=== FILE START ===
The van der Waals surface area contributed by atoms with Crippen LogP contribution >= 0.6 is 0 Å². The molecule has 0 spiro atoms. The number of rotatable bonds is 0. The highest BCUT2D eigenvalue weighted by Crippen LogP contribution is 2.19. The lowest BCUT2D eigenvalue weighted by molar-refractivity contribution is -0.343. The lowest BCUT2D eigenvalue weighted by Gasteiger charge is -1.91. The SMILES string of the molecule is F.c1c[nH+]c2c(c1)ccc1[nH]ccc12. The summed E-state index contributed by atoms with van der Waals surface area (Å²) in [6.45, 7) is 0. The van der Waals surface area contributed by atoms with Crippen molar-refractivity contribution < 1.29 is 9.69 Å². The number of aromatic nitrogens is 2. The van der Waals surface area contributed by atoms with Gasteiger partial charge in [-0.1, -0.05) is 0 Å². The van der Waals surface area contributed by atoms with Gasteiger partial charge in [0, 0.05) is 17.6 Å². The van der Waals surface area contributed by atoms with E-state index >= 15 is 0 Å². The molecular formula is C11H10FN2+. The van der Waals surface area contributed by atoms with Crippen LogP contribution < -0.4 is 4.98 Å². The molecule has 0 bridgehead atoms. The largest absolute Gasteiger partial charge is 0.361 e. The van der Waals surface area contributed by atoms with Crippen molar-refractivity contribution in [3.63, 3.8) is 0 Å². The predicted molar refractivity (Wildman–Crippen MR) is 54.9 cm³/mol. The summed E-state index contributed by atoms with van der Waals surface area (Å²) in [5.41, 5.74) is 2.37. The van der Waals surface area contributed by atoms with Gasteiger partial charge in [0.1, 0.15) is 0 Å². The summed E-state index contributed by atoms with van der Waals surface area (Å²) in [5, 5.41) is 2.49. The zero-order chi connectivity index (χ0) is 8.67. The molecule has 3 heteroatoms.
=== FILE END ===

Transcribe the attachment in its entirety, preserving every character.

The van der Waals surface area contributed by atoms with Crippen LogP contribution >= 0.6 is 0 Å². The molecule has 0 spiro atoms. The number of rotatable bonds is 0. The highest BCUT2D eigenvalue weighted by Crippen LogP contribution is 2.19. The lowest BCUT2D eigenvalue weighted by molar-refractivity contribution is -0.343. The lowest BCUT2D eigenvalue weighted by Gasteiger charge is -1.91. The SMILES string of the molecule is F.c1c[nH+]c2c(c1)ccc1[nH]ccc12. The summed E-state index contributed by atoms with van der Waals surface area (Å²) in [6.45, 7) is 0. The van der Waals surface area contributed by atoms with Crippen molar-refractivity contribution < 1.29 is 9.69 Å². The number of aromatic nitrogens is 2. The van der Waals surface area contributed by atoms with Gasteiger partial charge in [-0.1, -0.05) is 0 Å². The van der Waals surface area contributed by atoms with Gasteiger partial charge in [0, 0.05) is 17.6 Å². The van der Waals surface area contributed by atoms with E-state index >= 15 is 0 Å². The molecular formula is C11H10FN2+. The van der Waals surface area contributed by atoms with Crippen LogP contribution < -0.4 is 4.98 Å². The molecule has 0 bridgehead atoms. The largest absolute Gasteiger partial charge is 0.361 e. The van der Waals surface area contributed by atoms with Crippen molar-refractivity contribution in [3.63, 3.8) is 0 Å². The predicted molar refractivity (Wildman–Crippen MR) is 54.9 cm³/mol. The summed E-state index contributed by atoms with van der Waals surface area (Å²) in [5.41, 5.74) is 2.37. The van der Waals surface area contributed by atoms with Gasteiger partial charge in [0.1, 0.15) is 0 Å². The summed E-state index contributed by atoms with van der Waals surface area (Å²) in [5, 5.41) is 2.49. The zero-order chi connectivity index (χ0) is 8.67. The molecule has 3 heteroatoms.